HONOLULU — The head of Hawaii’s online health insurance marketplace told state lawmakers Tuesday that it isn’t earning enough to pay its bills beyond 2014.
Tom Matsuda, the interim executive director of the Hawaii Health Connector, told the House Finance Committee that because so few people have used it, the Health Connector won’t break even after this year. About 4,500 people have enrolled in individual insurance plans since the Health Connector launched in October.
“Our projections, using the best available data, and looking at a dozen variables that affect future enrollment, mean that we’re not even close to breaking even,” Matsuda testified. “Even with substantial reductions to the estimated $15 million annual operating budget, we will not be sustainable.”
The Health Connector has asked the federal government for permission to spend its $205 million in federal grants more slowly than originally planned, Matsuda said. As scheduled, the Health Connector is supposed to go through those funds by the end of the year. An extension through 2015 would allow the Health Connector to cover its costs through 2016, Matsuda said.
The Health Connector’s board is considering leveraging its information technology platform and the contact center to provide other services, as possible ways to make more money, Matsuda said. Increasing enrollment, though, is still the goal — a challenge in Hawaii, Matsuda testified, because so many people in Hawaii already have insurance, thanks in part to the state’s Prepaid Healthcare Act.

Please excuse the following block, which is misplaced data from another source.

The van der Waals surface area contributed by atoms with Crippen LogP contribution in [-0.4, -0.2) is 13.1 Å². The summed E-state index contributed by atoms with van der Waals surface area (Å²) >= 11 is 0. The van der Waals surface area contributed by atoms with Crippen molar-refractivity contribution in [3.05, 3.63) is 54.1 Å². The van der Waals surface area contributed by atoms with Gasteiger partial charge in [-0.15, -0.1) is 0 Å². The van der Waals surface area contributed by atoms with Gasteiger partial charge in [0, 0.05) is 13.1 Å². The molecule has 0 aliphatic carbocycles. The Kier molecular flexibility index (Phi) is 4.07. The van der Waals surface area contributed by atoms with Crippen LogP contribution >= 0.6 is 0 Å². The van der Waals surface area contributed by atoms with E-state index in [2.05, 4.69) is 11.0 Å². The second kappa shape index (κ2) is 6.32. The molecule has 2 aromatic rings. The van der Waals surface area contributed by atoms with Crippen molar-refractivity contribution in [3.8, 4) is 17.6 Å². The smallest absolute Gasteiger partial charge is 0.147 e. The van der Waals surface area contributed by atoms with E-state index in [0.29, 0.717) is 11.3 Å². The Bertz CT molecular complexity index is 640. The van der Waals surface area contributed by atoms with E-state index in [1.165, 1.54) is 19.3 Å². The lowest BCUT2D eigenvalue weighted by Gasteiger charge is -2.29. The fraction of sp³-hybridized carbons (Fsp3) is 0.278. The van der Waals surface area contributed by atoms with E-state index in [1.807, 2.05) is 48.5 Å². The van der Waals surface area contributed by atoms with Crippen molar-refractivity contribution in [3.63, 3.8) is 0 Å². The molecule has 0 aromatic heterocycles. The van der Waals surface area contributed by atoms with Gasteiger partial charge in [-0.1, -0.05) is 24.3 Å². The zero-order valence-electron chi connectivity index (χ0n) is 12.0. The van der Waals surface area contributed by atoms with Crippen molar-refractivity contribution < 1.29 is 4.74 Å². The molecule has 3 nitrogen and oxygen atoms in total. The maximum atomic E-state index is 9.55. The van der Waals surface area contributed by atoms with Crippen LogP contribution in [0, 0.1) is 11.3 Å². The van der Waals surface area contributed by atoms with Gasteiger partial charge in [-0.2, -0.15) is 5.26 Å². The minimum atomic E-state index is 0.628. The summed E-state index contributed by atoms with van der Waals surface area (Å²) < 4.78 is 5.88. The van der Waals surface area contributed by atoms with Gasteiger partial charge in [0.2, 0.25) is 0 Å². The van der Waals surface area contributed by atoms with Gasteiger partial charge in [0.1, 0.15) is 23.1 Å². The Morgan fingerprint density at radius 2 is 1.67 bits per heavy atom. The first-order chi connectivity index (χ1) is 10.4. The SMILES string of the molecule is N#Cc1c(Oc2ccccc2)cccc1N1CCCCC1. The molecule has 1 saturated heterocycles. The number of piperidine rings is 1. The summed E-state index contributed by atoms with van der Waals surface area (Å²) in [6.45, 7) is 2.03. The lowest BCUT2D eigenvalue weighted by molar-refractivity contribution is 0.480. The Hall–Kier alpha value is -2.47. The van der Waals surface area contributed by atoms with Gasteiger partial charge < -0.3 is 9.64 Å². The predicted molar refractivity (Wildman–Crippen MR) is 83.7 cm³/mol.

Lawmakers are considering House Bill 2529 that would bring the troubled Health Connector under the state’s control, though lawmakers are wary of saddling the state with its liabilities.
The Health Connector has been beset by delays and sluggish enrollment since its launch. Documents provided to The Associated Press show that right before its launch, federal security experts considered the Health Connector a “high risk” for being hacked. In one internal email, a Centers for Medicaid and Medicaid Services security officer called Hawaii’s nascent system a “mess.”
Matsuda said in an interview that the Health Connector got up to speed and has passed continual reviews. “We could not launch or continue to operate without satisfying very stringent federal requirements relating to security,” he said.